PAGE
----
What I wish to focus on this morning is the exemption to the new insurance policy requirements that the administration did carve out from the outset: to wit, exempting from the new insurance policy obligations religious organizations that do not employ or serve members of other faiths. From this exemption carved out by the administration, at least two important corollaries follow. First: by carving out an exemption, however narrow, the administration implicitly acknowledges that forcing employers to purchase these insurance policies may involve a violation of religious freedom. Second, the administration implicitly assumes that those who employ or help others of a different religion are no longer acting in a religious capacity, and as such are not entitled to the protection of the First Amendment.
This betrays a complete misunderstanding of the nature of religion. For Orthodox Jews, religion and tradition govern not only praying in a synagogue, or studying Torah in a beit midrash, or wrapping oneself in the blatant trappings of religious observance such as phylacteries. Religion and tradition also inform our conduct in the less obvious manifestations of religious belief, from feeding the hungry, to assessing medical ethics, to a million and one things in between. Maimonides, one of Judaism's greatest talmudic scholars and philosophers, and also a physician of considerable repute, stresses in his Code of Jewish Law that the commandment to "Love the Lord your God with all your heart" is achieved not through cerebral contemplation only but also requires study of the sciences, and engagement in the natural world, as this inspires true appreciation of the wisdom of the Almighty. In refusing to extend religious liberty beyond the parameters of what the administration chooses to deem religious conduct, the administration denies people of faith the ability to define their religious activity. Therefore, not only does the new regulation threaten religious liberty in the narrow sense, in requiring Catholic communities to violate their religious tenets, but also the administration impedes religious liberty by unilaterally redefining what it means to be religious.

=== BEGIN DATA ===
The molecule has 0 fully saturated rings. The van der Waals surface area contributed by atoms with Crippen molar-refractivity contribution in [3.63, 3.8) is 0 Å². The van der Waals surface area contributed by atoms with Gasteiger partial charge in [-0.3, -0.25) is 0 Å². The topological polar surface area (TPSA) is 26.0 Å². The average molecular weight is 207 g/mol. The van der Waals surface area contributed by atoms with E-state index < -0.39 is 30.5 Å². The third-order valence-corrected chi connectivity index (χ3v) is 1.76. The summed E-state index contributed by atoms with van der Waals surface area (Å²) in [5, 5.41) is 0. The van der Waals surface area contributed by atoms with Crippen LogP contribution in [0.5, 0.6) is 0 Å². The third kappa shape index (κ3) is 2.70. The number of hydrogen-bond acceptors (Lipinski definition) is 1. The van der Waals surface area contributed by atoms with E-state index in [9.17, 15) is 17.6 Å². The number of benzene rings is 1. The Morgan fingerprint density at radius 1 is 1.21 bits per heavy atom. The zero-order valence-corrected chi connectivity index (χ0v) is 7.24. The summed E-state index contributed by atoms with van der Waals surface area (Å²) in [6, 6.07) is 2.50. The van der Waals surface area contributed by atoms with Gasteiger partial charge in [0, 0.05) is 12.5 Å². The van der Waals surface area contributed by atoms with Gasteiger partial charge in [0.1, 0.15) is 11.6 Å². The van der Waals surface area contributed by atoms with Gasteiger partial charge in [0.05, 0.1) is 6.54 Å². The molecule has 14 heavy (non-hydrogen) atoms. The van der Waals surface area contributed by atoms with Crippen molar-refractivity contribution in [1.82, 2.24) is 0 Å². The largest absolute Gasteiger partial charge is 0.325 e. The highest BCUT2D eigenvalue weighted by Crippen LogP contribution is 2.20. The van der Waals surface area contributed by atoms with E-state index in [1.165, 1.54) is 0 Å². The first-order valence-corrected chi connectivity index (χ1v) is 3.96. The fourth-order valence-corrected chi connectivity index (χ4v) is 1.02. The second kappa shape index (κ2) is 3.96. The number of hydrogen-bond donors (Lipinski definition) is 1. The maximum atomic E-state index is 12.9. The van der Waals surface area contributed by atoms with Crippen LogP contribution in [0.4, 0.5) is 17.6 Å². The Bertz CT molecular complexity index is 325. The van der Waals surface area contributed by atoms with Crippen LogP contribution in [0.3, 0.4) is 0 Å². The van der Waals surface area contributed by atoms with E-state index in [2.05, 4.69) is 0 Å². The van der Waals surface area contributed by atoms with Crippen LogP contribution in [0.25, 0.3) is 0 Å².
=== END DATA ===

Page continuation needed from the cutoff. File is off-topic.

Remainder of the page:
Washington concluded his missive to the Hebrew Congregation of Newport by saying: "May the children of the stock of Abraham who dwell in this land continue to merit and enjoy the good will of the other inhabitants—while every one shall sit in safety under his own vine and fig tree and there shall be none to make him afraid." Benefiting from two centuries of First Amendment protections in the United States, the Jewish "children of the stock of Abraham" must speak up when the liberties of conscience afforded their fellow Americans are threatened and when the definition of religion itself is being redefined by bureaucratic fiat. Thank you for the opportunity to do so this morning.